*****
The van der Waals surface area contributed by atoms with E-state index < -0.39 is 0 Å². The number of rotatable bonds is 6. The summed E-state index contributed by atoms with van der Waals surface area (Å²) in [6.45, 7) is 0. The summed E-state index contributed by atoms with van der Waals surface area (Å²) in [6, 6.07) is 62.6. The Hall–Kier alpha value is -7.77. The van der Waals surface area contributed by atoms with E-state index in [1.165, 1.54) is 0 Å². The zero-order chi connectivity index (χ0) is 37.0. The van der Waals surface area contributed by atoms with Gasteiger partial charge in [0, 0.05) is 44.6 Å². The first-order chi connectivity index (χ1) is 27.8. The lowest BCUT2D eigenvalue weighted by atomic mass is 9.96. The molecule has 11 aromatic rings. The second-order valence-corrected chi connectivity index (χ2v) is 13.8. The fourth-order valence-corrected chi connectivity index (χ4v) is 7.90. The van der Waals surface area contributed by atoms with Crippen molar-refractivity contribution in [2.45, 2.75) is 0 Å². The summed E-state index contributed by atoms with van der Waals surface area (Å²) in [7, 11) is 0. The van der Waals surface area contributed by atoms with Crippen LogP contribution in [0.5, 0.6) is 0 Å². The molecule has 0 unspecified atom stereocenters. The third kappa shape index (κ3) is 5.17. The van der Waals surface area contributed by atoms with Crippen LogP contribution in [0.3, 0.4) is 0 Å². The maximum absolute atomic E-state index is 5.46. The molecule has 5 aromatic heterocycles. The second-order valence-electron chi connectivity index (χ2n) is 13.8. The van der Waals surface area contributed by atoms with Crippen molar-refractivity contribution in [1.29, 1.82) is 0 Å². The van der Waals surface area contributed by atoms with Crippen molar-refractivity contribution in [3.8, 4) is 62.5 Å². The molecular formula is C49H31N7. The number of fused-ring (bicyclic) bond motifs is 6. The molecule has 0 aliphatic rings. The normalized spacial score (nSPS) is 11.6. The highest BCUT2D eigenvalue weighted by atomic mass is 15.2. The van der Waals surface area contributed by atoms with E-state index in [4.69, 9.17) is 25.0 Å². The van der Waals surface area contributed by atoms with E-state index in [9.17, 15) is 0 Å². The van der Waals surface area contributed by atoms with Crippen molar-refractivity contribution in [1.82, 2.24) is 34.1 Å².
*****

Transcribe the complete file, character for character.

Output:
The van der Waals surface area contributed by atoms with E-state index < -0.39 is 0 Å². The number of rotatable bonds is 6. The summed E-state index contributed by atoms with van der Waals surface area (Å²) in [6.45, 7) is 0. The summed E-state index contributed by atoms with van der Waals surface area (Å²) in [6, 6.07) is 62.6. The Hall–Kier alpha value is -7.77. The van der Waals surface area contributed by atoms with E-state index in [1.165, 1.54) is 0 Å². The zero-order chi connectivity index (χ0) is 37.0. The van der Waals surface area contributed by atoms with Gasteiger partial charge in [0, 0.05) is 44.6 Å². The first-order chi connectivity index (χ1) is 27.8. The lowest BCUT2D eigenvalue weighted by atomic mass is 9.96. The molecule has 11 aromatic rings. The second-order valence-corrected chi connectivity index (χ2v) is 13.8. The fourth-order valence-corrected chi connectivity index (χ4v) is 7.90. The van der Waals surface area contributed by atoms with Crippen molar-refractivity contribution in [2.45, 2.75) is 0 Å². The summed E-state index contributed by atoms with van der Waals surface area (Å²) in [7, 11) is 0. The van der Waals surface area contributed by atoms with Crippen LogP contribution in [0.5, 0.6) is 0 Å². The molecule has 0 unspecified atom stereocenters. The third kappa shape index (κ3) is 5.17. The van der Waals surface area contributed by atoms with Crippen LogP contribution in [0.3, 0.4) is 0 Å². The maximum absolute atomic E-state index is 5.46. The molecule has 5 aromatic heterocycles. The second-order valence-electron chi connectivity index (χ2n) is 13.8. The van der Waals surface area contributed by atoms with Crippen molar-refractivity contribution in [1.29, 1.82) is 0 Å². The van der Waals surface area contributed by atoms with Crippen molar-refractivity contribution in [3.8, 4) is 62.5 Å². The molecular formula is C49H31N7. The number of fused-ring (bicyclic) bond motifs is 6. The molecule has 0 aliphatic rings. The normalized spacial score (nSPS) is 11.6. The highest BCUT2D eigenvalue weighted by atomic mass is 15.2. The van der Waals surface area contributed by atoms with E-state index in [4.69, 9.17) is 25.0 Å². The van der Waals surface area contributed by atoms with E-state index in [9.17, 15) is 0 Å². The van der Waals surface area contributed by atoms with Crippen molar-refractivity contribution in [1.82, 2.24) is 34.1 Å².